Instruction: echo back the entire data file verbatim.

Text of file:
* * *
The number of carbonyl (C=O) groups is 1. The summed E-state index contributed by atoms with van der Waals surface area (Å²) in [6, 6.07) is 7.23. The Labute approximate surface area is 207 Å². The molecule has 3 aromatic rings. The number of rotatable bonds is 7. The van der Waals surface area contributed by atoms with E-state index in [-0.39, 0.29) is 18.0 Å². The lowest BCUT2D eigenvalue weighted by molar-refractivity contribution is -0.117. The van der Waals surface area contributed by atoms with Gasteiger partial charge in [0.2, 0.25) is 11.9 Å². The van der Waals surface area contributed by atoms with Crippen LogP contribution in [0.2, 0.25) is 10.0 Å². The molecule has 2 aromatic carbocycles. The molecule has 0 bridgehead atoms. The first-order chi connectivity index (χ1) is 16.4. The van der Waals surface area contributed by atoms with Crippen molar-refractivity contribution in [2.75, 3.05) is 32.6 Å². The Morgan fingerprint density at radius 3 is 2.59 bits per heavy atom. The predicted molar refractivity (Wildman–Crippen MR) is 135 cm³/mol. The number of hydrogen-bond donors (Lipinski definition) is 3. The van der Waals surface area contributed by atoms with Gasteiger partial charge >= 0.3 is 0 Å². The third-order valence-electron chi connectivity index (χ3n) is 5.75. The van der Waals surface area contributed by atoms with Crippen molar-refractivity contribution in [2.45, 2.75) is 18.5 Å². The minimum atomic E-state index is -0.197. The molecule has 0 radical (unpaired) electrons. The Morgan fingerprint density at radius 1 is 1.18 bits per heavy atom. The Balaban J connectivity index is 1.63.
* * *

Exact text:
The number of carbonyl (C=O) groups is 1. The summed E-state index contributed by atoms with van der Waals surface area (Å²) in [6, 6.07) is 7.23. The Labute approximate surface area is 207 Å². The molecule has 3 aromatic rings. The number of rotatable bonds is 7. The van der Waals surface area contributed by atoms with E-state index in [-0.39, 0.29) is 18.0 Å². The lowest BCUT2D eigenvalue weighted by molar-refractivity contribution is -0.117. The van der Waals surface area contributed by atoms with Gasteiger partial charge in [0.2, 0.25) is 11.9 Å². The van der Waals surface area contributed by atoms with Crippen LogP contribution in [0.2, 0.25) is 10.0 Å². The molecule has 2 aromatic carbocycles. The molecule has 0 bridgehead atoms. The first-order chi connectivity index (χ1) is 16.4. The van der Waals surface area contributed by atoms with Crippen molar-refractivity contribution in [2.75, 3.05) is 32.6 Å². The Morgan fingerprint density at radius 3 is 2.59 bits per heavy atom. The predicted molar refractivity (Wildman–Crippen MR) is 135 cm³/mol. The number of hydrogen-bond donors (Lipinski definition) is 3. The van der Waals surface area contributed by atoms with Gasteiger partial charge >= 0.3 is 0 Å². The third-order valence-electron chi connectivity index (χ3n) is 5.75. The van der Waals surface area contributed by atoms with Crippen molar-refractivity contribution in [2.45, 2.75) is 18.5 Å². The minimum atomic E-state index is -0.197. The molecule has 0 radical (unpaired) electrons. The Morgan fingerprint density at radius 1 is 1.18 bits per heavy atom. The Balaban J connectivity index is 1.63.